A recent issue of Newsweek focused on answering the following question:

If you were born today, which country would provide you the very best opportunity to live a healthy, safe, reasonably prosperous and upwardly mobile life?

Newsweek editors and writers chose to focus on five areas – education, health, quality of life, economic competitiveness and political environment – and then applied data from each of those areas across 100 countries.

The overall results?

The US finished 11th behind such countries as Switzerland, Denmark, Norway and Australia (sigh) but ended up way ahead of Uganda, Yeman and Cameroon (yea!). Newsweek did break stuff out a bit – they created smaller lists comparing similar sized countries by category. We did better on some of those lists.

The article noted some interesting trends. Some obvious, some not. Most obvious? Being small and rich (Switzerland) is much better than large and poor (South Africa).

Perhaps not so obvious was their observation that your educational system can make a huge difference in where you ended up on the list. And while this is a very wide-angle view of 100 countries, the authors of the article were also able to notice a few educational trends in those countries at the top of the list.

One of the first things that they noted was that family circumstances impact success more than any other factor. By age three, the authors suggest, children with professional parents are a full year ahead of their peers. Kids know twice as many words and score 40 points higher on IQ tests.

By age 10?

The gap is now three years.

And if nothing changes, many of those already behind will not master basic skills. As in . . . never.

So what successful international educational trends can we steal?

Get kids into school early

“High-quality preschooling does more for a child’s chances in school and life than any other educational intervention.” Pre-schooled kids earn more, had better jobs, are less likely to be in prison and more likely to remain in stable, long-term relationships.

And don’t forget the parents in that equation. Kids aren’t the only people who need an education at that point. We also need to train parents how to parent.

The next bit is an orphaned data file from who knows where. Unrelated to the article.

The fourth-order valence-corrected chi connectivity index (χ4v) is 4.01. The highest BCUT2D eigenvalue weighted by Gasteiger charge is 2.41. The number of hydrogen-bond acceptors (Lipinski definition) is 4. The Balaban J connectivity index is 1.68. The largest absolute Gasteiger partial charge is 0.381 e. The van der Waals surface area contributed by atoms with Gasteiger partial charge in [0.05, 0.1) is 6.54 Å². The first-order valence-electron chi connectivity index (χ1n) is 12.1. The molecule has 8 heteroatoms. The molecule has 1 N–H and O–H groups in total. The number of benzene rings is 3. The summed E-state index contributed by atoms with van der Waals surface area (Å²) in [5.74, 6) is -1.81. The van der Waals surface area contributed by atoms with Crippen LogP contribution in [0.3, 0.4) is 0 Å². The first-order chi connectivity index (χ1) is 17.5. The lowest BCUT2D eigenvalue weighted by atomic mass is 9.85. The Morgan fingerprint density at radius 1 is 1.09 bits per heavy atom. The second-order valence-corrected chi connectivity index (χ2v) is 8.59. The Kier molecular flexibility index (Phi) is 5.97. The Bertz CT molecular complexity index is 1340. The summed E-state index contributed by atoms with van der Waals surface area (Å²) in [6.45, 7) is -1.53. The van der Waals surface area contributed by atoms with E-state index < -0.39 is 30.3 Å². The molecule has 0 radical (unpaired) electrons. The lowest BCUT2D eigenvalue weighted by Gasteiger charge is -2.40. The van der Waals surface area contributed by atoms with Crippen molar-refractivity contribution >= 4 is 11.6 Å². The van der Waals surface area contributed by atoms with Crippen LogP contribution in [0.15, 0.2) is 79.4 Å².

Keep kids in school longer

Current US educational policy is currently focused on creating longer school days and a longer school year. But the economy is making this difficult – schools are cutting back on student contact time to save money.

But I gotta tell ya. Maybe that’s not a bad thing. Unless the instruction is of high-quality, more time spent in school doesn’t seem to make much sense. Longer days with poor teachers, poor resources and out-dated methods will do more harm than good.

Pour lots of effort into improving teacher quality

“Studies have shown that kids with the most effective teachers learn three times as much as those with the least effective.”

Now this I can get behind. Great teachers make a huge difference. I would gladly send me kid to school longer if I knew they would spend that time with quality people. We need to spend more time and effort recruiting teachers, invest in more and better staff development, provide constant feedback and provide bonuses for top performers.

Of course, that’s the real challenge, isn’t it? How do you document the top performers? Of course, we all know who’s good and who’s not. It was the same when we were in school or sports . . . we all knew who was number one. It’s the documenting that we need to work on. And I don’t know what that looks like. But we, the system, needs to spend time fixing that.

Recognize the value of individualized instruction

This is one of the benefits of programs like MTSS or RTI. We are taking a much clearer look at individual kids and what their needs are.


And while these ideas all make sense, they are systemic and institutional. What can I as an individual do?

Not much I can do in my classroom about the preschool stuff. But I can

  • Provide high-quality homework that will extend learning outside of class. This is not an easy thing but what we ask kids to do should involve more problem solving activities, more video games and group activities that incorporate online collaborative tools like Google Docs, Edmodo, Skype and Delicious.
  • Become a better teacher. Get involved in creating and participating in a Personal Learning Network. Join Ning networks like Classroom 2.0, get on Plurk or Twitter, join a book study, subscribe to more blogs, travel more, read more books in your content area.
  • Purposefully plan to differentiate your instruction. Don’t hope that kids learn. Figure out what they need and deliver your stuff in ways that guarantee that they learn. Plan for individualized learning.

Martin Luther King once said

Almost always, the creative dedicated minority has made the world better.

Be the minority.

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